Design and feasibility study of an ethanol distillery in Guyana
Eduardo Algodoal Zabrockis and Manlio F. Coviello
This study envisages the basic technical and economic-financial model for the implementation of a fuel ethanol distillery plant in Skeldon, Guyana at the Guyana Sugar Corporation's (Guysuco) new Skeldon industrial site.
Under optimal conditions, the plant will be able to produce, a maximum of about 35,000 cubic meters (m³) of ethanol per year or 7.7 million imperial gallons per year. The plant will produce about 23,400 m³during the first operational year, according to the available feedstock.
The Economic Commission for Latin America and the Caribbean (ECLAC) developed a general study on ethanol production based on the fermentation and distillation of sugar cane molasses. The molasses for the project will be obtained from the sugar process at Guysuco.
The ECLAC study proposes a mixture of up to 10% ethanol in the imported mogas volume, which in 2007 reached approximately 124,000 m³. This mogas volume indicates, at a 10% blending level, a demand of 13,000 m³ of anhydrous ethanol in the first year of operation.
The Guyanese economy is growing and therefore an estimated 2.5% per year growth was added to the mogas volumes to be imported during the tenor period.
The ECLAC study was not able to foresee or assess a decision recently made by Guysuco management related to the project's basic construction plans. Guysuco determined that the Skeldon plant will not be able to supply the distillery's utilities needs, requiring the distillery to install its own equipment, which substantially increases the overall investment costs. On the operation side, there will also be a negative impact on costs because the main utility, the required process steam, will be generated by wood and/or rice waste combustion.
Another fact is the need to process the distillery's main effluent, namely vinasse, which cannot be disposed of in the existing water canals, because of its negative environmental impact. This issue was technically solved by the use of an appropriate technology, which obtains a concentrated vinasse with a solid content level that can be used as a partial feedstock for a fertilizer preparation to be applied at the sugar cane fields.
The necessary vinasse concentration equipment will also increase the investment cost. The final costs will have to take these additional expenses into account, as well as the costs for the various buildings, such as the laboratory, the water treatment station, biomass fuel storage and handling systems, and other such structures.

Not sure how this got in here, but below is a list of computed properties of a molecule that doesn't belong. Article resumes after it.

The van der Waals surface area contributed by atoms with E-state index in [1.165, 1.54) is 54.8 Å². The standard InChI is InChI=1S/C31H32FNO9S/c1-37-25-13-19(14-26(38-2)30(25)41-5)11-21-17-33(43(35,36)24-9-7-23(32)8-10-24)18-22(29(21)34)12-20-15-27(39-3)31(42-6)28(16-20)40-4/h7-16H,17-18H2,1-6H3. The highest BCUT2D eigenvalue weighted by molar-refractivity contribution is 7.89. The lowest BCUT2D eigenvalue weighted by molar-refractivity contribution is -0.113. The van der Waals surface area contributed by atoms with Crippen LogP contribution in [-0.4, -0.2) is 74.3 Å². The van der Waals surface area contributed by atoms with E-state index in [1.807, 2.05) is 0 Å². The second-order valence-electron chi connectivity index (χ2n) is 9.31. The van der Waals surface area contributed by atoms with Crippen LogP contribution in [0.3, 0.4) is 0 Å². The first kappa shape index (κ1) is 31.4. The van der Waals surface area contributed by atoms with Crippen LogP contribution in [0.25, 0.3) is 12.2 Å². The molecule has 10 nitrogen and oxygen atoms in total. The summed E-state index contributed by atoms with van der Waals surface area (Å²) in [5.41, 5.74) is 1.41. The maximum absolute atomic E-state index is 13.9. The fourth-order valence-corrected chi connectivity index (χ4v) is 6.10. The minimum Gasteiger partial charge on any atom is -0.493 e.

After considering this unforeseen situation, a new strategy was designed. The simulation had to look for an economy-scale project engineering design that could process all the available molasses, some 90,000 tons per year according to Guysuco. This can be processed by a 120,000 litres per day distillery, producing 23,400 m³ per year of anhydrous ethanol, during 205 operation days.
This production corresponds to an ethanol mixture level of up to 17%, which is feasible in electronic fuel injection engines in existing car models. Flex fuel cars are expected to become more common in the near future, and this will increase ethanol demand.
The countries that have started using ethanol as fuel have adopted a low blending grade, of 5% to 10%, because they have huge or much higher mogas consumption than Guyana. It would require a huge amount of ethanol to reach a 20% grade, for instance, at the beginning of the initiative in those countries. Brazil has an E-23/25 mogas grade currently, but it began blending in 1975.
Guyana has preferential trading arrangements, and is part of the CTP-Caribbean Trading Partnership and Carican-Canada, which will allow it to access favorable market conditions if it needs to export surplus ethanol during the first few years of the project.
Capital expenditures are estimated at US$ 18 million, which with the higher project production cost and with the adopted ethanol sales price conditions does not make the enterprise feasible. The capital expenditures could be adjusted to approximately US$ 12 million if the vinasse concentration plant were not necessary.
The ethanol initiative is valid under Guyana's macro-economic scenario, which can support and create mechanisms that will aggregate value to the ethanol sales price via the elimination of import duties and consumption taxes, in addition to other incentives that may eventually be available to make the project viable.
From the macroeconomic perspective, the replacement of about 23,400 m³ per year of imported mogas by the ethanol project means a hard currency savings of G$ 16.85 billion or US$ 83 million on the energy import bill , during the ten years of the project analysis.
The oil market price was considered to be between US$ 60 and US$ 80 per barrel.